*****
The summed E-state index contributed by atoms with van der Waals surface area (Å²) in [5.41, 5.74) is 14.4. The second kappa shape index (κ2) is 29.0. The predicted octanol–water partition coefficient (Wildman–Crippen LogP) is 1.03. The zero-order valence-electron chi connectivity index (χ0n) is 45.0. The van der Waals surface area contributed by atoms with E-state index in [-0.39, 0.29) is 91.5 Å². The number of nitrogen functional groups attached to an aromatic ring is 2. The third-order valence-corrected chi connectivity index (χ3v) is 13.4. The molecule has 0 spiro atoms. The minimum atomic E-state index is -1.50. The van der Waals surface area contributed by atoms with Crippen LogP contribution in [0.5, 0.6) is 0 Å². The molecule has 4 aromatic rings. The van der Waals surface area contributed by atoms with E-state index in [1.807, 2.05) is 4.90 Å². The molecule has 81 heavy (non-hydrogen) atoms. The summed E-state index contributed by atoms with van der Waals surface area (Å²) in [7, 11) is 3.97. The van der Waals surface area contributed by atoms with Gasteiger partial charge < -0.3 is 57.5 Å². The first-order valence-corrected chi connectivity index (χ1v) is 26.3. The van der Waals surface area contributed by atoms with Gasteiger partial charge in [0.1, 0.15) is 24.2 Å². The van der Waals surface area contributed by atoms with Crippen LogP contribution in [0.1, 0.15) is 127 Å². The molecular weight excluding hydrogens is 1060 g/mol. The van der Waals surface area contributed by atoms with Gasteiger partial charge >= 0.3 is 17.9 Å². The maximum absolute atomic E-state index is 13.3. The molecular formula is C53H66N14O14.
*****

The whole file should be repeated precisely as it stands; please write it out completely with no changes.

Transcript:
The summed E-state index contributed by atoms with van der Waals surface area (Å²) in [5.41, 5.74) is 14.4. The second kappa shape index (κ2) is 29.0. The predicted octanol–water partition coefficient (Wildman–Crippen LogP) is 1.03. The zero-order valence-electron chi connectivity index (χ0n) is 45.0. The van der Waals surface area contributed by atoms with E-state index in [-0.39, 0.29) is 91.5 Å². The number of nitrogen functional groups attached to an aromatic ring is 2. The third-order valence-corrected chi connectivity index (χ3v) is 13.4. The molecule has 0 spiro atoms. The minimum atomic E-state index is -1.50. The van der Waals surface area contributed by atoms with Crippen LogP contribution in [0.5, 0.6) is 0 Å². The molecule has 4 aromatic rings. The van der Waals surface area contributed by atoms with E-state index in [1.807, 2.05) is 4.90 Å². The molecule has 81 heavy (non-hydrogen) atoms. The summed E-state index contributed by atoms with van der Waals surface area (Å²) in [7, 11) is 3.97. The van der Waals surface area contributed by atoms with Gasteiger partial charge < -0.3 is 57.5 Å². The first-order valence-corrected chi connectivity index (χ1v) is 26.3. The van der Waals surface area contributed by atoms with Gasteiger partial charge in [0.1, 0.15) is 24.2 Å². The van der Waals surface area contributed by atoms with Crippen LogP contribution in [0.1, 0.15) is 127 Å². The molecular weight excluding hydrogens is 1060 g/mol. The van der Waals surface area contributed by atoms with Gasteiger partial charge >= 0.3 is 17.9 Å². The maximum absolute atomic E-state index is 13.3. The molecular formula is C53H66N14O14.